On January 31, 2015, Pope Francis designated The National Shrine of the Little Flower (Shrine) a minor Basilica[i]. Shrine, a Roman Catholic Church located in Royal Oak, Michigan, is named after Saint Thérèse of Lisieux. A recent visit to Shrine revealed much, not only about its rich history[ii] but, also about the future of our Humanity and its now dire need for peace.
As Shrine is dedicated to Saint Thérèse, the logical place to begin my sojourn was in the Chapel dedicated to her enduring legacy as a peacekeeper.
Saint Thérèse, born January 2, 1873, lost her Mother when only four and half years of age. She later wrote about the feelings her mother’s death had evoked:
When mommy died, my happy disposition changed. I had been so lively and open; now I became diffident and oversensitive, crying if anyone looked at me. I was only happy if no one took notice of me… It was only in the intimacy of my own family, where everyone was wonderfully kind, that I could be more myself.
While academically brilliant, formal schooling was emotionally uncomfortable because of her innate spirituality; a calling to serve God. It was this calling that prompted her, at just nine years of age, to write the Carmelite Order about her feelings. Saint Thérèse offered up a prayer: “Our Blessed Lady has come to me, she has smiled upon me. How happy I am.” Being so young, her Declaration of Faith was disregarded.
Initially, she questioned the rejection. “I thought I had lied – I was unable to look upon myself without a feeling of profound horror.” That year a doctor opined that Saint Thérèse had reacted “…to an emotional frustration with a neurotic attack.”
So grounded in her Faith, neither her tender age nor the opinions of others, impeded Saint Thérèse’s longing to transmitting the simplest of spiritual truths to others. Intuitively, she embarked on a journey toward enlightenment having grasped the intricate concept that before she could truly serve God’s messengers she had ‘strip herself of herself’ of her Ego. Saint Thérèse’s strength to endure the loneliness experienced during this period of conscious inner exploration came from only from prayer and sacrifice[iii].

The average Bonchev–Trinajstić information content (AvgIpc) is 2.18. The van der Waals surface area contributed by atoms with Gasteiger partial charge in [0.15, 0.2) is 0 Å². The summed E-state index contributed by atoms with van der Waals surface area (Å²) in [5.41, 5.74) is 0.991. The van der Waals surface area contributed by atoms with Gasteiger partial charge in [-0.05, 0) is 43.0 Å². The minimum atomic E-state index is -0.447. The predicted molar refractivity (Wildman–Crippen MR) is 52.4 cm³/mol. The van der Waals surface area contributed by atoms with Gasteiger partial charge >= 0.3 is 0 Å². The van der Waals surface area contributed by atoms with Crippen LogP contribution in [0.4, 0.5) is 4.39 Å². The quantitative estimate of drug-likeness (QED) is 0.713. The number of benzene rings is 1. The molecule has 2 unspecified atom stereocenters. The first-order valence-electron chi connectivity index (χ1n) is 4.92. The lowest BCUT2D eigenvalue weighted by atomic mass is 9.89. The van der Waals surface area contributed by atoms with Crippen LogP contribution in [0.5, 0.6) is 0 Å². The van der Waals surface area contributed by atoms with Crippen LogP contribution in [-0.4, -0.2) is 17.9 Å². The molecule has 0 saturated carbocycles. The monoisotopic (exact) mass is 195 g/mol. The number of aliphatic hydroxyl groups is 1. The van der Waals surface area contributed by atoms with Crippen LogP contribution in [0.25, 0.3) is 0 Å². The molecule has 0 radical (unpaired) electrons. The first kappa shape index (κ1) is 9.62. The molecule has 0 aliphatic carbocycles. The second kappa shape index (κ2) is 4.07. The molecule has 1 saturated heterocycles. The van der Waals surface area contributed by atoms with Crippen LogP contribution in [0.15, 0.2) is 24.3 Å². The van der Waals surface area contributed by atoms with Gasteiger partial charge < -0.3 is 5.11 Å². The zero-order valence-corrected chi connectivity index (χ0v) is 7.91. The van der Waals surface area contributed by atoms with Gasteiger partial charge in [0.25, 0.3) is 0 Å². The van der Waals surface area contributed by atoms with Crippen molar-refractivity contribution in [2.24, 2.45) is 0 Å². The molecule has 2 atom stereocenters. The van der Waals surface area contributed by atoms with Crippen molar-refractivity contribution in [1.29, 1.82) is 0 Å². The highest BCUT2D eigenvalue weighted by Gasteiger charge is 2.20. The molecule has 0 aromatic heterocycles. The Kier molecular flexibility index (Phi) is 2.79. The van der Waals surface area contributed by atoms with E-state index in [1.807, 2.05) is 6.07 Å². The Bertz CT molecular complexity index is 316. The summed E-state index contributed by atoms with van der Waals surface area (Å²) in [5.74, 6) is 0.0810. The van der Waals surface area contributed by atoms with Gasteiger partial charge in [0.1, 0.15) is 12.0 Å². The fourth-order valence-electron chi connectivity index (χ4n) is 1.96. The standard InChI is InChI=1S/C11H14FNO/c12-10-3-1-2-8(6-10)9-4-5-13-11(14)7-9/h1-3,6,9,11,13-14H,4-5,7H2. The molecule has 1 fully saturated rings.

In her thirteenth year, Saint Thérèse went on Pilgrimage to Rome. Escorted by a large contingency of French aristocrats and her friend Céline, she later reminisced:
Céline and I found ourselves mixing with members of the aristocracy; but we were not impressed. The words of the Imitation, ‘do not be solicitous for the shadow of a great name’, were not lost on me, and I realised that real nobility is in the soul, not in a name.
She concluded, “…they were none the less men and still subject to human weakness[iv].”
On the Christmas Eve of her fourteenth year, Saint Thérèse experienced the profound Grace found only in Divinity. The sadness she had clung to for nine years over having lost her Mother was dispelled in that moment. “God worked a little miracle to make me grow up in an instant. I recovered the strength of my soul.”
Saint Thérèse had discovered inner peace. Unless one is peace inside, one cannot be peace for others. Dwelling in state of inner calm, she began serving as God’s messenger. “She wished to give one thousand lives in order to save one soul[v]”. Her delivery was so serene that others soon began calling her the “Petite Voie” or “Little Voice”[vi].
This led to a Papal audience with Pope Leo XIII when she was only 15 years old. The Pontiff gave his blessing for her to enter the French Discalced Carmelite as a novice postulant. From the beginning, St. Thérèse “wanted to be unknown”. She had no desire for external applause or compliments and was immune to criticism. She was free.
At 22, she was fully ordained as Sister Françoise-Thérèse in the Order of the Visitation of Holy Mary at Canean, where she lived out her days. Drawing on nature for inspiration, she wrote about the way of spiritual childhood:
“Oh Jesus, I ask for peace … ℙeace, above all, LOVE … love without limit.”
“Love proves itself by deeds, so how am I to show my love? Great deeds are forbidden me. The only way I can prove my love is by scattering flowers and these flowers are every little sacrifice, every glance and word, and the doing of the least actions for love.”
“I applied myself especially to practice little virtues.”
“My way is all confidence and love.”
“My mission is … To teach souls my little way … The way of spiritual childhood, the way of trust and absolute surrender[vii].”
“Allow me to save very many souls; let no soul be lost.”
Saint Thérèse rejected dogma: